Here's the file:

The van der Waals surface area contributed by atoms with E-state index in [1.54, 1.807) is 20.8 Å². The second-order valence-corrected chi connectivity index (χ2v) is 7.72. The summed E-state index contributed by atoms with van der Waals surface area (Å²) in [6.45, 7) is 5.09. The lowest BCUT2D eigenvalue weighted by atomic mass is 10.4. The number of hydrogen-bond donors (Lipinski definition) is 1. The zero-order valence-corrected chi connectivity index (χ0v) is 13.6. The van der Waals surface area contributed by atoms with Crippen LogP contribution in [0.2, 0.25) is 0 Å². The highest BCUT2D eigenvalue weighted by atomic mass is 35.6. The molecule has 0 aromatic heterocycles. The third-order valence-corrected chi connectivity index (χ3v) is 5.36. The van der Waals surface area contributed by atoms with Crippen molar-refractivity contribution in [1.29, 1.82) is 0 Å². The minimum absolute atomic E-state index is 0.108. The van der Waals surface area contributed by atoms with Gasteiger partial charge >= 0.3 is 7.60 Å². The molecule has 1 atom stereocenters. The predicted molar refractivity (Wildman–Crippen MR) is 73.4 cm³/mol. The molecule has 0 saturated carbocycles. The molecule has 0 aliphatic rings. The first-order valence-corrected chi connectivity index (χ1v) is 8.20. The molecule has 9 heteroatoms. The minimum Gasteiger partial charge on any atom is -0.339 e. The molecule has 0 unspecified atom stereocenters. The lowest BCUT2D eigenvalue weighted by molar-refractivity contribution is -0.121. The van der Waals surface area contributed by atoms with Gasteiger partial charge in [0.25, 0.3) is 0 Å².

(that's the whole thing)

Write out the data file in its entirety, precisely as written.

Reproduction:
The van der Waals surface area contributed by atoms with E-state index in [1.54, 1.807) is 20.8 Å². The second-order valence-corrected chi connectivity index (χ2v) is 7.72. The summed E-state index contributed by atoms with van der Waals surface area (Å²) in [6.45, 7) is 5.09. The lowest BCUT2D eigenvalue weighted by atomic mass is 10.4. The number of hydrogen-bond donors (Lipinski definition) is 1. The zero-order valence-corrected chi connectivity index (χ0v) is 13.6. The van der Waals surface area contributed by atoms with Crippen LogP contribution in [0.2, 0.25) is 0 Å². The highest BCUT2D eigenvalue weighted by atomic mass is 35.6. The molecule has 0 aromatic heterocycles. The third-order valence-corrected chi connectivity index (χ3v) is 5.36. The van der Waals surface area contributed by atoms with Crippen molar-refractivity contribution in [1.29, 1.82) is 0 Å². The minimum absolute atomic E-state index is 0.108. The van der Waals surface area contributed by atoms with Gasteiger partial charge >= 0.3 is 7.60 Å². The molecule has 1 atom stereocenters. The predicted molar refractivity (Wildman–Crippen MR) is 73.4 cm³/mol. The molecule has 0 saturated carbocycles. The molecule has 0 aliphatic rings. The first-order valence-corrected chi connectivity index (χ1v) is 8.20. The molecule has 9 heteroatoms. The minimum Gasteiger partial charge on any atom is -0.339 e. The molecule has 0 unspecified atom stereocenters. The lowest BCUT2D eigenvalue weighted by molar-refractivity contribution is -0.121. The van der Waals surface area contributed by atoms with Gasteiger partial charge in [0.25, 0.3) is 0 Å².